Prime Minister Hun Manet instructed relevant authorities to review the advertising of alcoholic beverages – especially on billboards, television and radio – with a view to introduce an advertising code to help reduce the number of traffic accidents that are caused by drink driving.
The prime minister’s instructions came at a plenary session of the Council of Ministers on Friday, when he asked the Ministry of Information in collaboration with the Ministry of Health and the Ministry of Commerce to establish a precise new code of conduct to regulate all forms of alcoholic beverage advertising in Cambodia.
Government spokesman Pen Bona said Prime Minister Hun Manet intends to reduce the number of traffic accidents caused by persons driving under the influence of alcohol.
He said another important aim is to ensure that alcohol advertising on television and on billboards are appropriate and not excessive.
“Once the code of advertising conduct is in place, it will establish how much alcohol advertising is permitted in media, like on public billboards, and then to make sure all stakeholders are aware of the new rules,” he said.
Mom Kong, president of the Cambodian Movement for Health, sees Mr Hun Manet’s move as a positive beginning, and that it is certainly necessary to introduce legislation that controls and limits the advertising of alcoholic beverages.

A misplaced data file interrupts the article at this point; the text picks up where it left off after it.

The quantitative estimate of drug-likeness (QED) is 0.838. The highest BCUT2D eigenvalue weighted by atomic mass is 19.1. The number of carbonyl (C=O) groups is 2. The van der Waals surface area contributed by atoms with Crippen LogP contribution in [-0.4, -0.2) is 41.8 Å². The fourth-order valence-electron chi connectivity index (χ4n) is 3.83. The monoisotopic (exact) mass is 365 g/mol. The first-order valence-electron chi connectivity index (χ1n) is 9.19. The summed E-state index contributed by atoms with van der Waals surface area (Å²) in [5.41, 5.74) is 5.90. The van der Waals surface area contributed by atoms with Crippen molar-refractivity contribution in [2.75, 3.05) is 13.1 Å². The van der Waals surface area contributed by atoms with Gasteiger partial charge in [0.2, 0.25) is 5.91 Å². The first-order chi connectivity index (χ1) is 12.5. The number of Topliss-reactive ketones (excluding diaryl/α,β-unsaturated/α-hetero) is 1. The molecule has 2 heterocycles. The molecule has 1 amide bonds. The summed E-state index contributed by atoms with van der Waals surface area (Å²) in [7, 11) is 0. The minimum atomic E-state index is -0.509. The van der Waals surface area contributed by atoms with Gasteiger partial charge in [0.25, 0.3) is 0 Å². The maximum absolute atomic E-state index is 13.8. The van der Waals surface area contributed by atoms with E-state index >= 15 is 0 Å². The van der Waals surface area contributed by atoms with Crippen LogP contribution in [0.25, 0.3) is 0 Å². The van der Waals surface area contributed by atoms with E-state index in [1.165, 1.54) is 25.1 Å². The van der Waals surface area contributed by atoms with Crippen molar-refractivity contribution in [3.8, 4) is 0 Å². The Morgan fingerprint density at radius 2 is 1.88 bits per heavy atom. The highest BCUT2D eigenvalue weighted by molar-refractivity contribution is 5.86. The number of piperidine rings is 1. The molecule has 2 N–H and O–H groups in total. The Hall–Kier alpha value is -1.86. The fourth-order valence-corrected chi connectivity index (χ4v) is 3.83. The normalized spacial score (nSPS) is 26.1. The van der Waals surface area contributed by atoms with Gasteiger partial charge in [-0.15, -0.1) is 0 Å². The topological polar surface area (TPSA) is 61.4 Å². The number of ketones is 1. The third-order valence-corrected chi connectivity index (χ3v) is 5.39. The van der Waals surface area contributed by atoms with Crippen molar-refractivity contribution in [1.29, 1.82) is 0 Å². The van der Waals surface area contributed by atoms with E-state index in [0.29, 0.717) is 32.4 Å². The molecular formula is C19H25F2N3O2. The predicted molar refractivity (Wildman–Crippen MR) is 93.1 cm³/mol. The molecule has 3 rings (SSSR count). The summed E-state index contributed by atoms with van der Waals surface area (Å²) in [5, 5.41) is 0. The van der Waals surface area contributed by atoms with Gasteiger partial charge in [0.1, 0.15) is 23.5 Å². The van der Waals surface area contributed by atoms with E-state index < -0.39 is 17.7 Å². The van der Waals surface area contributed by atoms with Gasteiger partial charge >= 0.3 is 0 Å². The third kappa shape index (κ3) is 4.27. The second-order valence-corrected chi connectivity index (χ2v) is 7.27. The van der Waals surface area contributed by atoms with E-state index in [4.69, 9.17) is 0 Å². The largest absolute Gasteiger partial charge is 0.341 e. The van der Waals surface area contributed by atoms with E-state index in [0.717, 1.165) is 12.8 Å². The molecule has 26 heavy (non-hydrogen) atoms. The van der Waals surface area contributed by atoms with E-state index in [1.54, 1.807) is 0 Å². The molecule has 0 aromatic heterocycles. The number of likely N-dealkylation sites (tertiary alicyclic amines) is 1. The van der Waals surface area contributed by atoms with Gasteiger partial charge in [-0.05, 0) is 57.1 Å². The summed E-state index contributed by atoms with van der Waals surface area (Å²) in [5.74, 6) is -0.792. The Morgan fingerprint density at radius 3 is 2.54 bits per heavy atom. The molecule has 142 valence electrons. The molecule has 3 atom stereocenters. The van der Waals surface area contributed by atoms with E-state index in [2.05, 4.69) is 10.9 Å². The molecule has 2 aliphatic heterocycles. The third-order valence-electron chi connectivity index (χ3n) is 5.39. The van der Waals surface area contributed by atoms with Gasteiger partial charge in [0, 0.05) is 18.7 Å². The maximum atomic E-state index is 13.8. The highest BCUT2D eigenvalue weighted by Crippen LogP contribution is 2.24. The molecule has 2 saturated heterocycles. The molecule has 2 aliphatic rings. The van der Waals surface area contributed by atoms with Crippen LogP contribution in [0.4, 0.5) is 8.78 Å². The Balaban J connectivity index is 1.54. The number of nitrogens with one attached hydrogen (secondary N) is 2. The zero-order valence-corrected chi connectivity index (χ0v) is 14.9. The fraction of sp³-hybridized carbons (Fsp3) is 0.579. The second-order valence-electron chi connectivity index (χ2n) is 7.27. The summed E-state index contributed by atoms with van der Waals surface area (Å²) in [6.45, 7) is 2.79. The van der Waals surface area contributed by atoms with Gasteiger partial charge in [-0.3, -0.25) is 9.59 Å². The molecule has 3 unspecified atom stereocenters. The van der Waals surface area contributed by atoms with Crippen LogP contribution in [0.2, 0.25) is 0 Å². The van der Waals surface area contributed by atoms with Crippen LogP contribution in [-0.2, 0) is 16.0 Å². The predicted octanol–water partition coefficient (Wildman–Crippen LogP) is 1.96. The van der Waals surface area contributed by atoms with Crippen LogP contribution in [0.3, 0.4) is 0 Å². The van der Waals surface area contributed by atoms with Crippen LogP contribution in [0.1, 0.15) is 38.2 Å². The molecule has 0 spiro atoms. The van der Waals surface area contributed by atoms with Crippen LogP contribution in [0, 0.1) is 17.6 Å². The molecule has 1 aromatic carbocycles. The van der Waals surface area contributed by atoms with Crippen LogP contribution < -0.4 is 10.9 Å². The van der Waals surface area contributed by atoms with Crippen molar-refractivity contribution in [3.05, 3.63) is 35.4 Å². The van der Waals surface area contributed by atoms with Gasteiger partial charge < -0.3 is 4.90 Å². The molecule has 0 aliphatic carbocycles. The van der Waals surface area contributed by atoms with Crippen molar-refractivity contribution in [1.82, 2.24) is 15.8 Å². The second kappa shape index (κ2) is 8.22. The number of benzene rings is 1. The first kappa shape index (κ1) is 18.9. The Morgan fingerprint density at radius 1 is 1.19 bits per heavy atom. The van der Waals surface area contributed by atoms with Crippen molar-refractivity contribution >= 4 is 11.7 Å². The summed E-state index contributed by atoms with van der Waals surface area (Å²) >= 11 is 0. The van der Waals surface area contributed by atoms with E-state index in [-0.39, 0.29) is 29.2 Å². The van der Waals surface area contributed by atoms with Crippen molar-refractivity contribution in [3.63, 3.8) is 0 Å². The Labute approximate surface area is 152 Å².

Kong said that if the government banned alcohol advertising completely, that would be the most effective outcome, especially because it would prevent children and young people from becoming prematurely exposed and addicted to alcohol in the first place.
“What we can do now for advertising should be to permit only advertising of the name brand and logo of the alcohol product, in case we do not completely shut down alcohol advertising,” he added.
Kim Pagna, director of the Asian Injury Prevention Foundation (AIP), believes that Cambodia should not allow alcohol advertising at all in any form, and he cites the current ban on cigarette advertising as the best and most effective example.
Looking ahead, he suggested that the Ministry of Health should establish a deadline after which all forms of alcohol advertising would be forbidden.
In his view, the government may not yet impose a total ban. However, the authorities can always establish time limits, especially during Buddhist holidays and national holidays, when it will be forbidden to advertise alcoholic beverages.
At the same time, he said key educational messages should be promoted, for example, “If you drink alcohol, do not drive.”